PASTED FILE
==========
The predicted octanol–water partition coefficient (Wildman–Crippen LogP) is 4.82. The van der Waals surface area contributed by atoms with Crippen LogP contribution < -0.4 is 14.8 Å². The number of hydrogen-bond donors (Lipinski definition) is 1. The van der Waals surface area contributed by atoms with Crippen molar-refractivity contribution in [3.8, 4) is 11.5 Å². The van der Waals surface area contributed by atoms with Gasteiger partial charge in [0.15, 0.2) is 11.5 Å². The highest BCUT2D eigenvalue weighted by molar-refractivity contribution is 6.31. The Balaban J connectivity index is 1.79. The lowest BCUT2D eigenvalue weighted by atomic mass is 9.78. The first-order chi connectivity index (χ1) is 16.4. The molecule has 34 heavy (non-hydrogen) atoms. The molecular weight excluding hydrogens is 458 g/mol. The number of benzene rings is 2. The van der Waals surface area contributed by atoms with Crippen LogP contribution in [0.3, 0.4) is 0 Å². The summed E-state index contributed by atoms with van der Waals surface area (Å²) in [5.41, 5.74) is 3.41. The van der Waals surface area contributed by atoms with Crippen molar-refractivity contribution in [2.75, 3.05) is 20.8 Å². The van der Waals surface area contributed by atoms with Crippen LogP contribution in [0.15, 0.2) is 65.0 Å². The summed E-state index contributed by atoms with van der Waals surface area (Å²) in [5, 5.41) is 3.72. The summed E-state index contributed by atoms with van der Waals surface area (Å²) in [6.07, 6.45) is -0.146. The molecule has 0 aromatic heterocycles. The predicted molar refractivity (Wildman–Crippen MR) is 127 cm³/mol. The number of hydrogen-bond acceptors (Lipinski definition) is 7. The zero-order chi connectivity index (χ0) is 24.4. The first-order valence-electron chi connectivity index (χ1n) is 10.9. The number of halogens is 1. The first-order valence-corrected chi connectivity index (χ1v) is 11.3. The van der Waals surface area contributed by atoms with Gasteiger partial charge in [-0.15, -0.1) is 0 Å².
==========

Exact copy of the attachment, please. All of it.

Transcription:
The predicted octanol–water partition coefficient (Wildman–Crippen LogP) is 4.82. The van der Waals surface area contributed by atoms with Crippen LogP contribution < -0.4 is 14.8 Å². The number of hydrogen-bond donors (Lipinski definition) is 1. The van der Waals surface area contributed by atoms with Crippen molar-refractivity contribution in [3.8, 4) is 11.5 Å². The van der Waals surface area contributed by atoms with Gasteiger partial charge in [0.15, 0.2) is 11.5 Å². The highest BCUT2D eigenvalue weighted by molar-refractivity contribution is 6.31. The Balaban J connectivity index is 1.79. The lowest BCUT2D eigenvalue weighted by atomic mass is 9.78. The first-order chi connectivity index (χ1) is 16.4. The molecule has 34 heavy (non-hydrogen) atoms. The molecular weight excluding hydrogens is 458 g/mol. The number of benzene rings is 2. The van der Waals surface area contributed by atoms with Crippen LogP contribution in [0.3, 0.4) is 0 Å². The summed E-state index contributed by atoms with van der Waals surface area (Å²) in [5.41, 5.74) is 3.41. The van der Waals surface area contributed by atoms with Crippen molar-refractivity contribution in [2.75, 3.05) is 20.8 Å². The van der Waals surface area contributed by atoms with Crippen LogP contribution in [0.15, 0.2) is 65.0 Å². The summed E-state index contributed by atoms with van der Waals surface area (Å²) in [5, 5.41) is 3.72. The summed E-state index contributed by atoms with van der Waals surface area (Å²) in [6.07, 6.45) is -0.146. The molecule has 0 aromatic heterocycles. The predicted molar refractivity (Wildman–Crippen MR) is 127 cm³/mol. The number of hydrogen-bond acceptors (Lipinski definition) is 7. The zero-order chi connectivity index (χ0) is 24.4. The first-order valence-electron chi connectivity index (χ1n) is 10.9. The number of halogens is 1. The first-order valence-corrected chi connectivity index (χ1v) is 11.3. The van der Waals surface area contributed by atoms with Gasteiger partial charge in [-0.15, -0.1) is 0 Å².